(Bloomberg) -- China’s stocks pulled back from the verge of a bull market, with the muted reopening from a week-long Lunar New Year break indicating that traders are waiting on new catalysts after a three-month rally.  

The CSI 300 Index pared a bulk of its gains to end just 0.5% higher, taking its advance from an end-October low to a little less than 20%. The onshore yuan strengthened as much as 0.8% versus the greenback.  

The increase was more modest than the jump seen when Hong Kong reopened last Thursday. While holiday spending showed the world’s second-largest economy is bouncing back after a massive Covid Zero exit wave, some investors see the market taking a breather after a relentless rally that made Chinese stock gauges the world’s top performers. 

“It seems like a classic move for onshore — open high then go lower. I think the market is very excited about the Chinese New Year data, but in reality if you look at the details, it is kind of mixed,” said Willer Chen, senior analyst at Forsyth Barr Asia Ltd. 

READ: China Holiday Travel, Box Office Rebound After Covid Zero (1) 

During the first Lunar New Year holiday since the Covid Zero exit, travelers swarmed scenic destinations, box office sales jumped and bookings of hotels, guest houses and tourist spots exceeded the comparable period in 2019. Yet residential sales by area declined 14% from a year earlier during the holiday week, according to data by China Real Estate Information Corp., underscoring the challenges in reviving the sector.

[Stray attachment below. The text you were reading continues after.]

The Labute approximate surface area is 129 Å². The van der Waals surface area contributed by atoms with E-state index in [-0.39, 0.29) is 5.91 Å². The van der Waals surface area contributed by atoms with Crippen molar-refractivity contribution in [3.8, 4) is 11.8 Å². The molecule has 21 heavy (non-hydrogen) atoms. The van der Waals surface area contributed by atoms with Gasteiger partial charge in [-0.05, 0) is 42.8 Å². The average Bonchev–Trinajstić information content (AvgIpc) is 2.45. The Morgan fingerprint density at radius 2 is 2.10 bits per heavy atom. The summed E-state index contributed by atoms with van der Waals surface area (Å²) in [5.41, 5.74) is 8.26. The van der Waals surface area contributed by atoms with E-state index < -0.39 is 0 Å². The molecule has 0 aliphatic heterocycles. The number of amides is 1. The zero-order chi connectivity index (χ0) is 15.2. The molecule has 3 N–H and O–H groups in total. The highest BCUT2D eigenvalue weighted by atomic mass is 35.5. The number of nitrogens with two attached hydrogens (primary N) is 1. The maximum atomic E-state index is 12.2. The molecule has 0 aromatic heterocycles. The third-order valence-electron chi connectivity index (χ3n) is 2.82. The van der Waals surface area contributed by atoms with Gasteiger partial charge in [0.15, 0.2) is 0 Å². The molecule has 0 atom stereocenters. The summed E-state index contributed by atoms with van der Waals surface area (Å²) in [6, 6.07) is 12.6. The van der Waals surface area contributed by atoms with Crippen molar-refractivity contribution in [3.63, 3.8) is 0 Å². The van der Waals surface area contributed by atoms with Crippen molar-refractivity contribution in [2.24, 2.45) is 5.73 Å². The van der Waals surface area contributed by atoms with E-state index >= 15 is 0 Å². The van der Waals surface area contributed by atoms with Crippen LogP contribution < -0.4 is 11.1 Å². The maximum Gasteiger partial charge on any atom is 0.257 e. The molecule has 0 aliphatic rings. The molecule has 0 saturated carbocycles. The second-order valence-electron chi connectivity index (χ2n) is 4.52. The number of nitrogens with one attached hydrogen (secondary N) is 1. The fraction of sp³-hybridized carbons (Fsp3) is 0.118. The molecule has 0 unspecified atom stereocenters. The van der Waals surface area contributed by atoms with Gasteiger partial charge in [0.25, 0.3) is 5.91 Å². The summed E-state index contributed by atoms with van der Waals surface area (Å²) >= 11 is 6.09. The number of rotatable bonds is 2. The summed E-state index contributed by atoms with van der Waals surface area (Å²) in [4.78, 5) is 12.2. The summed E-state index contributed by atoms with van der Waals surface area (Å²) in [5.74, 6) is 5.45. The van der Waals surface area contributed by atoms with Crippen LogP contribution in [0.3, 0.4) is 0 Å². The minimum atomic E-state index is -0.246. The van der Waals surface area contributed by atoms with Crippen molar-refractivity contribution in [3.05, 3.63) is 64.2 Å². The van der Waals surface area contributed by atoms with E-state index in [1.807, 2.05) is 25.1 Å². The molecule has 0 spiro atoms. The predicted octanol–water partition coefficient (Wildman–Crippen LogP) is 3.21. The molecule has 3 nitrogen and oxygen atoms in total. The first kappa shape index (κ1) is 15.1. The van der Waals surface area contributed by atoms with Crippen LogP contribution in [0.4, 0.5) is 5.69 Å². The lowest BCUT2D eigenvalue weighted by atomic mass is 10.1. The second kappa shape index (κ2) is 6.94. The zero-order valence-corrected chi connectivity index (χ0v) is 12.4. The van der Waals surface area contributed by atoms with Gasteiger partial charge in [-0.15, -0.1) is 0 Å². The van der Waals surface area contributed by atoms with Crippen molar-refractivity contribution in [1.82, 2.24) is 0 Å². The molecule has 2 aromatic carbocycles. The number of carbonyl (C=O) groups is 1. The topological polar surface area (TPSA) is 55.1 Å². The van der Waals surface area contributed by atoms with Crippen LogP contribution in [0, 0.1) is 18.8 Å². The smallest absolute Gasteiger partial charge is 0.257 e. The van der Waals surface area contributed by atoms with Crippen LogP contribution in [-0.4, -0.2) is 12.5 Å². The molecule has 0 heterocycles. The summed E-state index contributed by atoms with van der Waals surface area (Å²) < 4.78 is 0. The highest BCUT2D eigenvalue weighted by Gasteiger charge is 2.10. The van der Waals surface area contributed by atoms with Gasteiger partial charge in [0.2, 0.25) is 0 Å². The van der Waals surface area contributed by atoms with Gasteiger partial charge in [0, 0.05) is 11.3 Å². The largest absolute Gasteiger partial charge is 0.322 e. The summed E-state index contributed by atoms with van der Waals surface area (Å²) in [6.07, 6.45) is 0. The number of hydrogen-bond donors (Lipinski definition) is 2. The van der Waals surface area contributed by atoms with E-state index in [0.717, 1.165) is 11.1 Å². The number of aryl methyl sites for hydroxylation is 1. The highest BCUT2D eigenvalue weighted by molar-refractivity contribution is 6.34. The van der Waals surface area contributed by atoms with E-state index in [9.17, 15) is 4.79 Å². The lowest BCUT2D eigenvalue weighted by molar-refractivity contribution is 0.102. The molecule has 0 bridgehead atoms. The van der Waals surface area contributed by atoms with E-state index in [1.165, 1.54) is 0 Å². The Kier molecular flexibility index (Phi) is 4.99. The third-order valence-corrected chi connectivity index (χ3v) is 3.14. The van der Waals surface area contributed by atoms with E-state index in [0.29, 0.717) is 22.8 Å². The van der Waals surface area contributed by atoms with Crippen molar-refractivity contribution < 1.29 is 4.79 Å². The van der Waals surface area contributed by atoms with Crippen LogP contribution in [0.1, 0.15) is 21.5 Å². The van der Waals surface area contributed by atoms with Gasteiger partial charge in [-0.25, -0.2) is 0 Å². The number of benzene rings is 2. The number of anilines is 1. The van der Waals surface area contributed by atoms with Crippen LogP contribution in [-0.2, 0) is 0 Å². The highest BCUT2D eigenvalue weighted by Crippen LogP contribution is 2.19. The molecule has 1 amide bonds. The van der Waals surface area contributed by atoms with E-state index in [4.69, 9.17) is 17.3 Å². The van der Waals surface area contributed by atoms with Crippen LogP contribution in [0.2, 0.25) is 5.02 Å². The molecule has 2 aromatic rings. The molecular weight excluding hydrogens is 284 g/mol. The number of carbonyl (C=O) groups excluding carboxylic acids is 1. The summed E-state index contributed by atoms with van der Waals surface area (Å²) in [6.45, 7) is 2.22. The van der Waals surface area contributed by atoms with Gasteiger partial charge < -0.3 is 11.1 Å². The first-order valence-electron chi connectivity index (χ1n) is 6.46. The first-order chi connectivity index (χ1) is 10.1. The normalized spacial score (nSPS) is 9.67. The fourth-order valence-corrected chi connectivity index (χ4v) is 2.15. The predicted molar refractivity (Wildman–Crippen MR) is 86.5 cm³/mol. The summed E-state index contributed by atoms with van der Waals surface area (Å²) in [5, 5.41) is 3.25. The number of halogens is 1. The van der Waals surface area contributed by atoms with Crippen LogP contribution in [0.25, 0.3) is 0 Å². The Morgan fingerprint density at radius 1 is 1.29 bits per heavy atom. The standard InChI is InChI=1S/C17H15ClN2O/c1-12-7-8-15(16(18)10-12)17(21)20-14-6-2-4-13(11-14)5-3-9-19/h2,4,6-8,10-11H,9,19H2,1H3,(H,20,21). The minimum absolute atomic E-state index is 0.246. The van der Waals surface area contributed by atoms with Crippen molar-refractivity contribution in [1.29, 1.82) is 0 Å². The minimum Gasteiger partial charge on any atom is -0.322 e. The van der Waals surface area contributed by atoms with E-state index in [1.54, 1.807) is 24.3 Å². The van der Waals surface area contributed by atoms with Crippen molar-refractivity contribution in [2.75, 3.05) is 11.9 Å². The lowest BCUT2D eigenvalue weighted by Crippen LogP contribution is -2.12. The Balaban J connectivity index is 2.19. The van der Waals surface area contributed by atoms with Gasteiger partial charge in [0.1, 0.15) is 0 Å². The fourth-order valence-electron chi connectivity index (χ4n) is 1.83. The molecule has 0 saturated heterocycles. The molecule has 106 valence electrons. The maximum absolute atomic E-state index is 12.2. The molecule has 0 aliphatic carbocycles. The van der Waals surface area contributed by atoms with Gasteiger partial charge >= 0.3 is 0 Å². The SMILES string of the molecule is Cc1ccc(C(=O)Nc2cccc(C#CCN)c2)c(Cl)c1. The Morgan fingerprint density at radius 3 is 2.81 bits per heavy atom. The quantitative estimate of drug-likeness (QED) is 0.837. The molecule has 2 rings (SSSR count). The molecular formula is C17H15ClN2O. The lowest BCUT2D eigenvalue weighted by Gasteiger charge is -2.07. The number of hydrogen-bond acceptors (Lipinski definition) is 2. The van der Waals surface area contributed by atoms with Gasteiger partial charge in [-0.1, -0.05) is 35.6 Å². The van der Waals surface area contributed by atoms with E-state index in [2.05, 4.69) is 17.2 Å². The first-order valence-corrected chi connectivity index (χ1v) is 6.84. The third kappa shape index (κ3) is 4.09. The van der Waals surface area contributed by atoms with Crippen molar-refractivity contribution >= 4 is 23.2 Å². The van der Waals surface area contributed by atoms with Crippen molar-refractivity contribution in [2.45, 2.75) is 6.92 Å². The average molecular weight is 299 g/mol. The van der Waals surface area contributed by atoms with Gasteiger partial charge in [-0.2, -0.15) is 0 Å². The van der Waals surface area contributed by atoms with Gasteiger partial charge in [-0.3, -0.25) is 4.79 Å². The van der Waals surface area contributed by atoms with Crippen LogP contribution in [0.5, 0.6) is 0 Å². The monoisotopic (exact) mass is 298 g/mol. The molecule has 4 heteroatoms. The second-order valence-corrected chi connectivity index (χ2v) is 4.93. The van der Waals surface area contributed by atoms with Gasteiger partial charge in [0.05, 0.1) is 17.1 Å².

The Shanghai Composite Index eked out a 0.1% gain, while shares in Hong Kong slumped after climbing last week on their return from holidays. The Hang Seng China Enterprises Index, which tracks Chinese stocks listed in Hong Kong, fell 3.6%. 

“The correction of Chinese offshore equities and the recent trading pattern adds onto our conviction that market is transitioning beyond risk rally phase,” Morgan Stanley quantitative strategist Gilbert Wong wrote in a note.  

A slew of negatives remain for the market, including the Biden administration securing an agreement with the Netherlands and Japan to restrict exports of some advanced chipmaking machinery to China. 

Bullish Bets 

Nonetheless, a majority of analysts and strategists are holding on to their bullish views, betting on Chinese assets to continue their upward march as the economy heals. The State Council’s determination to boost consumption is another positive.  

Analysts at Citigroup Inc. see upside potential to their 5.3% growth forecast for China’s economy this year on an earlier-than-expected recovery, while Jefferies Financial Group Inc. anticipates upgrades in earnings estimates.   

Market seasonality suggests that mainland shares perform strongly after the Lunar New Year, averaging an increase of 2% in the week afterward during the past decade, Goldman Sachs Group Inc. strategists including Kinger Lau wrote in a note. 

READ: China’s Property Stocks Slump as Home Sales Fall During Holiday 

Overseas investors purchased another 18.6 billion yuan ($2.8 billion) worth of mainland stocks, increasing positions in all but one session this month to take total purchases to 131 billion yuan, on track for a record month of inflows.  

Across the Taiwan Strait, the benchmark Taiex Index jumped 3.8% as trading resumed. That lifted the benchmark gauge into bull territory with a broad rebound in chip shares boosting foreign buying in the market.   

--With assistance from Wenjin Lv and Jeanny Yu.

(Updates with closing prices.)

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